Composer Bruce Adolphe — known to millions of Americans from his public radio show Piano Puzzlers, which has been broadcast weekly on Performance Today since 2002 — has created a substantial body of chamber music and orchestral works inspired by science, visual arts, and human rights. Mr. Adolphe has composed several works based on writings by neuroscientist Antonio Damasio: Body Loops (piano and orchestra); Memories of a Possible Future (piano and string quartet); Self Comes to Mind (solo cello and two percussionists); Obedient Choir of Emotions (chorus and piano); and Musics of Memory (piano, marimba, harp, guitar). Yo-Yo Ma premiered Self Comes to Mind in 2009 at the American Museum of Natural History in New York. Mr. Adolphe’s other science-based music include Einstein’s Light for violin and piano, recently recorded by Joshua Bell and Marija Stroke on Sony Classical, and his tribute to NASA scientist and astronaut Piers Sellers, I saw how fragile and infinitely precious the world is, which received its world premiere at the Off the Hook Arts Festival in Colorado in 2018 and was performed at NASA Goddard Space Flight Center in March, 2019. Among his human rights works are I Will Not Remain Silent for violin and orchestra and Reach Out, Raise Hope, Change Society for chorus, wind quintet, and three percussionists. Mr. Adolphe is the resident lecturer and director of family concerts for the Chamber Music Society of Lincoln Center and the author of several books, including The Mind’s Ear (OUP). He contributed the chapter “The Musical Imagination: Mystery and Method in Musical Composition” to the recently published book Secrets of Creativity: What Neuroscience, the Arts, and Our Minds Reveal (OUP, 2019), an anthology of writings by neuroscientists and artists.
Mozart Italia Castelli Romani
The main purpose of Mozart Italia Castelli Romani is to deepen and develop the studies on the life and work of Wolfgang Amadeus Mozart.
From publishing previously unpublished writings and new Mozart studies to organizing lectures, the members of AMI work to develop knowledge of the composer in many ways. Discussions stimulated by a lecture, concert, or simply the serenity of listening to Mozart’s works are one of the benefits members of AMI enjoy. Associazione Mozart Italia spreads love and knowledge about Mozart throughout the various cities of Italy through concerts featuring young musicians.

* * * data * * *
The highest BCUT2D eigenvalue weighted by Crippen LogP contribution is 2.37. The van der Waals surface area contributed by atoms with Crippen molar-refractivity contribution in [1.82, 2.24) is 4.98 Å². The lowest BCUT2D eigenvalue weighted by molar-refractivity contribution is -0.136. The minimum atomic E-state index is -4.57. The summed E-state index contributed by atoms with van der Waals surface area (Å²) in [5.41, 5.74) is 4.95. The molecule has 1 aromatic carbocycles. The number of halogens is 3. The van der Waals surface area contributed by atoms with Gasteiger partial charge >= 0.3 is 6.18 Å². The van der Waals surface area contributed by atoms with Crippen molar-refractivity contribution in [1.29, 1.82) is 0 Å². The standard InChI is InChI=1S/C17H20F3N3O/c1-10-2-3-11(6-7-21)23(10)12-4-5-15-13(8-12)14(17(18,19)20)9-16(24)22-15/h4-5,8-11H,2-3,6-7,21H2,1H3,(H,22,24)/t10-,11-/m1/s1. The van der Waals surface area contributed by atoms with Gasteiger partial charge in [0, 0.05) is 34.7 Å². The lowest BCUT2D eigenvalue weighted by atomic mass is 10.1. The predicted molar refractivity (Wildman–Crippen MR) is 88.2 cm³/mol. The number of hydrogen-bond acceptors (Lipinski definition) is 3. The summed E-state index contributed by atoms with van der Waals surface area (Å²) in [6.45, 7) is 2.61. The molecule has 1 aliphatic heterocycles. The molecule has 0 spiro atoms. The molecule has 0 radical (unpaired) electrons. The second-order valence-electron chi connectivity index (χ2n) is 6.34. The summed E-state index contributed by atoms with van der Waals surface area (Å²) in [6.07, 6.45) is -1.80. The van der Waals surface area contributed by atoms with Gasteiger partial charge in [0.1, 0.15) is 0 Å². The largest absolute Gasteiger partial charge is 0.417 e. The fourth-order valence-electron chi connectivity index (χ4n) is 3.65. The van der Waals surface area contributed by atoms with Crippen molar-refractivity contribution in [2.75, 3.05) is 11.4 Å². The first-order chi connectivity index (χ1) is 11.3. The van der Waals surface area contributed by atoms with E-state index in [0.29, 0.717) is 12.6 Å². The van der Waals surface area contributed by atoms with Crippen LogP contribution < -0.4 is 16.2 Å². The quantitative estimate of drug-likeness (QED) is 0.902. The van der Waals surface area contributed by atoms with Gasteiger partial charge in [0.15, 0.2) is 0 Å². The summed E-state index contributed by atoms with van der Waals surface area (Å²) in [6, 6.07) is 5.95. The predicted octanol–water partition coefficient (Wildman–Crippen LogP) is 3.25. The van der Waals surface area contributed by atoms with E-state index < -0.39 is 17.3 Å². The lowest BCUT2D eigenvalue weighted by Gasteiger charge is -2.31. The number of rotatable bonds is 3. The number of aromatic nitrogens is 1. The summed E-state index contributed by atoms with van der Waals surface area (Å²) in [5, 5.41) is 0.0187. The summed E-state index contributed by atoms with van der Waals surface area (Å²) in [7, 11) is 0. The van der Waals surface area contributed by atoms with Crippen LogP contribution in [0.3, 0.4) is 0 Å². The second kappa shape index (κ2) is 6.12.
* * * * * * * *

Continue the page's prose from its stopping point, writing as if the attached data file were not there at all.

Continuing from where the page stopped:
Associazione Mozart Italia is specifically focused on studying the “Italian” Mozart; his travels in Italy and the influences that derived from that period of his life. We firmly believe that Mozart without Italian influence would lose much of its depth.
The ethos of Bösendorfer goes right back to 1828 and the founding of the company. Bösendorfer is passionate about crafting pianos, ultimately sharing a unique experience of sound, touch and – foremost – emotion. Uncompromising traditional handcrafting, beauty, and the Viennese soul all bring the unmistakable depth of a Bösendorfer to life.
Today Bösendorfer pianos are recognized as one of the premier performance pianos in the world. Contrary to all other manufactures Bösendorfer constructs instruments concentrating on the use of spruce; with about 80% of a finished piano comprised of the wood. Very similar to a violin, the whole body – not exclusively the soundboard – supports sound formation. When a note is played, the integrated spruce components become acoustically active, forming a complete resonating body that allows the whole instrument to project your play. This is what produces the Bösendorfer outstanding richness of tone color and legendary pure and brilliant sound. This complex construction is part of the Viennese tradition of piano making.